Erin: Ponderosa Pines is located in Maine, and it’s a perfect setting because Maine is a place where small town living is the norm. Our largest city has less than 70,000 people—it’s a state made up of nothing but small towns. There is also a focus on living off the land, conserving resources, and keeping local, small businesses alive. Those are things we care about, and wanted to include in the series—it just made sense to set the town in our own little corner of the world.
ReGina: I’m dating myself, but growing up we had party line phones, which meant I could accidentally listen in on my neighbors conversations. Good etiquette required hanging up quickly, but every now and then, a sentence snippet revealed interesting details about my neighbors.
Kathy: You write as a team. How does that work? Does one person work more on the plot while the other writes the actual words?
ReGina: We sit down together and write out a detailed plot, which then gets dumped into a Scrivener file that we share using Dropbox. Once the outline is finished, we decide who is going to write each chapter/scene. When the first draft is complete, we each take a second pass at the whole manuscript to make sure it all hangs together.
Erin: We also have daily discussions about the scenes we’re writing, and we read each other’s work throughout the process. We’re open to changes, and we have no problem editing and revising each other’s sections. By the end of each book, there will be some of both of us in every scene. We’re mother and daughter, so of course we have differences of opinion and occasionally a discussion that feels reminiscent of my teenage years—but five minutes later we’re laughing and smiling again!
Kathy: What first drew you to cozy mysteries?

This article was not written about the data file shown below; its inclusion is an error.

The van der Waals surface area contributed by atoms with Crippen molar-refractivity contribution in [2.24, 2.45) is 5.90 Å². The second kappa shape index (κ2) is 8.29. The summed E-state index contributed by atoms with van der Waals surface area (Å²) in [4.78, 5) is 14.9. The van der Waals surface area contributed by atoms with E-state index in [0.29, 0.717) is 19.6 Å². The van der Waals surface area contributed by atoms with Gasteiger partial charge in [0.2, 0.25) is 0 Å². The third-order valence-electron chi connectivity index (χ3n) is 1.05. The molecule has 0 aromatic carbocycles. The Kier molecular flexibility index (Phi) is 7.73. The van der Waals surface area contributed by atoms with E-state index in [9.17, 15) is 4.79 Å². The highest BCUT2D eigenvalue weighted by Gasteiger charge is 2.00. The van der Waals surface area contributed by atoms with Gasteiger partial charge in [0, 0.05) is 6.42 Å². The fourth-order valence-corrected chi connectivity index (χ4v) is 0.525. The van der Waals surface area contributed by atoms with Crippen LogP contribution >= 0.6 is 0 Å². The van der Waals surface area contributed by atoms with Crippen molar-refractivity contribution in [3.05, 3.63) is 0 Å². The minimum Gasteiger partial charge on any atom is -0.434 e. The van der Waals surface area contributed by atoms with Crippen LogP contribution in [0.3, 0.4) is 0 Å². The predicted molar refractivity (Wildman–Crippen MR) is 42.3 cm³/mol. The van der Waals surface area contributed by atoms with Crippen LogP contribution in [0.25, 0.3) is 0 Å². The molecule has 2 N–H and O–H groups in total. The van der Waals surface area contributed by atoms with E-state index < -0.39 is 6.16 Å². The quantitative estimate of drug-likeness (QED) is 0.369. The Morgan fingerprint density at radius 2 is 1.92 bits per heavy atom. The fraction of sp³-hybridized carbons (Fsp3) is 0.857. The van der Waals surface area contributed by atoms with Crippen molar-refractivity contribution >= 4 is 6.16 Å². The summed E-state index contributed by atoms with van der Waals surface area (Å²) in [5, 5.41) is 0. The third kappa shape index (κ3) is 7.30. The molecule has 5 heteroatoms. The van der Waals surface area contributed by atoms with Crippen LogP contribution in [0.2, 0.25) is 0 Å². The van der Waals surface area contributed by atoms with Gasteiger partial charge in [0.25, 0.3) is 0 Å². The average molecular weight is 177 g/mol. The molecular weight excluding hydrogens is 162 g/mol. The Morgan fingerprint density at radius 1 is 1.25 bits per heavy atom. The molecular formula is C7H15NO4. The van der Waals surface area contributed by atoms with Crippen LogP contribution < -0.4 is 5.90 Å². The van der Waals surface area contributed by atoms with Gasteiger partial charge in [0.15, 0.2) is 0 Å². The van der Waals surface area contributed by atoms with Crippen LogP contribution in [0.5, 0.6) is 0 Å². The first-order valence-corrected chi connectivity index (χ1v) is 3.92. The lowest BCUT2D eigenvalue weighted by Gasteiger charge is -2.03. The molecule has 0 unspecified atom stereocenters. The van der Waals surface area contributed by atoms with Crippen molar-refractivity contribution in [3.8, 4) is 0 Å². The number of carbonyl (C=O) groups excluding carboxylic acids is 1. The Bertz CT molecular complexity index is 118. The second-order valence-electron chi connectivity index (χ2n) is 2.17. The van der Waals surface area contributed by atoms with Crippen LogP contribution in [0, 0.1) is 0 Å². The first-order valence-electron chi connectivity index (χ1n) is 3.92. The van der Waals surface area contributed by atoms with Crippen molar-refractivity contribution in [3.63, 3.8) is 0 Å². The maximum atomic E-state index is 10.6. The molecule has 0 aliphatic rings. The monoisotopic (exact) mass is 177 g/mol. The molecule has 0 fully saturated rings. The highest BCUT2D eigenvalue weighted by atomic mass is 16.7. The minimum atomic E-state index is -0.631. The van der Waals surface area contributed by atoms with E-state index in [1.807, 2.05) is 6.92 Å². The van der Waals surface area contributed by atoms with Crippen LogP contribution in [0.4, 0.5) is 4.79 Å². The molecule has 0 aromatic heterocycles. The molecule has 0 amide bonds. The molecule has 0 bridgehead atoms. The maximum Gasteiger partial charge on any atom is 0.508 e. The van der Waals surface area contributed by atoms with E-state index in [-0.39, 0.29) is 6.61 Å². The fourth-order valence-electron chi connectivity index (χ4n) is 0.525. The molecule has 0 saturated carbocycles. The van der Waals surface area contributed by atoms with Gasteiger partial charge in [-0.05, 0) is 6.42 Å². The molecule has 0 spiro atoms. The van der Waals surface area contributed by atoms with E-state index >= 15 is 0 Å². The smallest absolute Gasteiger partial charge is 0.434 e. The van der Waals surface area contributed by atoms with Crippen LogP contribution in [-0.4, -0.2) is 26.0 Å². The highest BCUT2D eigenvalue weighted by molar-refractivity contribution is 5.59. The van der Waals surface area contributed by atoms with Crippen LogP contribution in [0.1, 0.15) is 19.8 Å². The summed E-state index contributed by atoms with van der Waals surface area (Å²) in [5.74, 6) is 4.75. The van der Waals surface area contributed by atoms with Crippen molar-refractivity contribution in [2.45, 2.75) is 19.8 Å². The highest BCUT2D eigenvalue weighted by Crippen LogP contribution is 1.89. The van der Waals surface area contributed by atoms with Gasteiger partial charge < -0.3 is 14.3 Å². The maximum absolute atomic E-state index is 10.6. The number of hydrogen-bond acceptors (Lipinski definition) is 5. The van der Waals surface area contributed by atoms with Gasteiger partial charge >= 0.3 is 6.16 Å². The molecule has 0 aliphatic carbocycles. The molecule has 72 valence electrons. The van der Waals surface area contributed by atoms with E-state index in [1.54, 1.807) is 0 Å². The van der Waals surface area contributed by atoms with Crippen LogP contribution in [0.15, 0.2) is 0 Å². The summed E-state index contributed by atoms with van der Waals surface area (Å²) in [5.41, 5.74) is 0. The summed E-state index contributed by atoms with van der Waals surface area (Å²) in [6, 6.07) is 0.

ReGina: I read the first Cat Who book by Lilian Jackson Braun when I was in high school and fell in love with the genre. Then came the Mrs. Pollifax books by Dorothy Gilman and I was hooked.
Erin: I happened across mom’s collection of Agatha Christie books sometime in high school, though I didn’t know the term “cozy mystery” back then. Miss Marple was always my favorite, and I don’t think you can get much cozier than her!
Kathy: Do you write in any other genres?
ReGina: My Psychic Seasons series has a bit more romance than the typical cozy, and with a touch of paranormal added in, it crosses genres.
Kathy: Tell us about your series.
ReGina: Nothing bad ever happens in Ponderosa Pines. Or that’s how it was before the quirky little hamlet becomes a hotbed of intrigue when a hapless handyman ends up dead and it’s up to EV Torrence and Chloe LaRue to find his killer. The stakes are raised even higher when a second death, the handyman’s brother, occurs and reveals a blackmail scheme that threatens their beloved town.
Ponderosa Pines, located in the woods of Maine, started out as a commune in the sixties where a like-minded group headed by EV’s parents used their trust funds to build eco-friendly homes and raise their children. Fast forward to the present, and the next generation has embraced modern technology with an emphasis on green living while still retaining their small town sensibilities.
The first three books, Cat Killed A Rat, Crafting Disorder, and Caught in the Frame, are a trilogy where we follow EV and Chloe while they track the blackmailer and bring him to justice. Bait and Snitch, like the rest of the books to follow are single, standalone stories.
Psychic Seasons, my first series, has elements of the paranormal blended with romance, and a fun mystery. When Julie Hayward is dragged off to a Tarot card reading by her best friend, Gustavia, both women get more than they bargained for.
A ghostly encounter provides a cryptic clue to the location of a lost family fortune and a warning that Julie’s fiancé is not what he seems. Launched on a wild adventure, Julie and her three closest friends search for treasure, meet a guardian angel, deal with a dark spirit, and find love.